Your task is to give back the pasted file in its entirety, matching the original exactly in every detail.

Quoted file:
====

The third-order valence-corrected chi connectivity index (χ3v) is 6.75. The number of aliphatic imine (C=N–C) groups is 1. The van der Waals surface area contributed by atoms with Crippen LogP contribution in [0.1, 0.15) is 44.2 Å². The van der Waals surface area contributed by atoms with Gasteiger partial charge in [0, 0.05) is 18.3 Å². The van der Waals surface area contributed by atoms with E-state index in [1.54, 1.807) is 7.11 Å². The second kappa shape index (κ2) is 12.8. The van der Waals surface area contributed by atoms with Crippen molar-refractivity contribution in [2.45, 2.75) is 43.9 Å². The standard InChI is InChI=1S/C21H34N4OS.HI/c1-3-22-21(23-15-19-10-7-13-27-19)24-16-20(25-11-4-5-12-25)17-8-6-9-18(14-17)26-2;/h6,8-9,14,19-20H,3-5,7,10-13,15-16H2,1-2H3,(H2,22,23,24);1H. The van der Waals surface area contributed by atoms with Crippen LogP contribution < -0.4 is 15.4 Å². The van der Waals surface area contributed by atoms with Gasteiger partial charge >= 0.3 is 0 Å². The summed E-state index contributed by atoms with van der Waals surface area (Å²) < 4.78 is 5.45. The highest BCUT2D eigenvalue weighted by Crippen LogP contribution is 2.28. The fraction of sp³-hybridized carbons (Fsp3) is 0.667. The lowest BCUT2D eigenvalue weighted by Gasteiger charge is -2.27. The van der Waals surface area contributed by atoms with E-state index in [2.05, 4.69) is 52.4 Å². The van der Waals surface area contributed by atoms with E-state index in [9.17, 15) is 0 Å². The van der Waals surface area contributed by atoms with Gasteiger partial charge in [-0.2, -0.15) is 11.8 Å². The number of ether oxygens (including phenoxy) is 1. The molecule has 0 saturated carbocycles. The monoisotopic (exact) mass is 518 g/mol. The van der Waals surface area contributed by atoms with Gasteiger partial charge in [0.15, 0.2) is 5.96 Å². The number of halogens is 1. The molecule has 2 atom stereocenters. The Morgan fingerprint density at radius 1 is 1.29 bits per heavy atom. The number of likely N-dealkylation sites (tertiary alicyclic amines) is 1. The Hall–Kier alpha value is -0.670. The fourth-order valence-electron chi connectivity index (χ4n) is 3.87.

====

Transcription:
The third-order valence-corrected chi connectivity index (χ3v) is 6.75. The number of aliphatic imine (C=N–C) groups is 1. The van der Waals surface area contributed by atoms with Crippen LogP contribution in [0.1, 0.15) is 44.2 Å². The van der Waals surface area contributed by atoms with Gasteiger partial charge in [0, 0.05) is 18.3 Å². The van der Waals surface area contributed by atoms with E-state index in [1.54, 1.807) is 7.11 Å². The second kappa shape index (κ2) is 12.8. The van der Waals surface area contributed by atoms with Crippen molar-refractivity contribution in [2.45, 2.75) is 43.9 Å². The standard InChI is InChI=1S/C21H34N4OS.HI/c1-3-22-21(23-15-19-10-7-13-27-19)24-16-20(25-11-4-5-12-25)17-8-6-9-18(14-17)26-2;/h6,8-9,14,19-20H,3-5,7,10-13,15-16H2,1-2H3,(H2,22,23,24);1H. The van der Waals surface area contributed by atoms with Crippen LogP contribution < -0.4 is 15.4 Å². The van der Waals surface area contributed by atoms with Gasteiger partial charge >= 0.3 is 0 Å². The summed E-state index contributed by atoms with van der Waals surface area (Å²) < 4.78 is 5.45. The highest BCUT2D eigenvalue weighted by Crippen LogP contribution is 2.28. The fraction of sp³-hybridized carbons (Fsp3) is 0.667. The lowest BCUT2D eigenvalue weighted by Gasteiger charge is -2.27. The van der Waals surface area contributed by atoms with E-state index in [2.05, 4.69) is 52.4 Å². The van der Waals surface area contributed by atoms with E-state index in [9.17, 15) is 0 Å². The van der Waals surface area contributed by atoms with Gasteiger partial charge in [-0.2, -0.15) is 11.8 Å². The number of ether oxygens (including phenoxy) is 1. The molecule has 0 saturated carbocycles. The monoisotopic (exact) mass is 518 g/mol. The van der Waals surface area contributed by atoms with Gasteiger partial charge in [0.15, 0.2) is 5.96 Å². The number of halogens is 1. The molecule has 2 atom stereocenters. The Morgan fingerprint density at radius 1 is 1.29 bits per heavy atom. The number of likely N-dealkylation sites (tertiary alicyclic amines) is 1. The Hall–Kier alpha value is -0.670. The fourth-order valence-electron chi connectivity index (χ4n) is 3.87.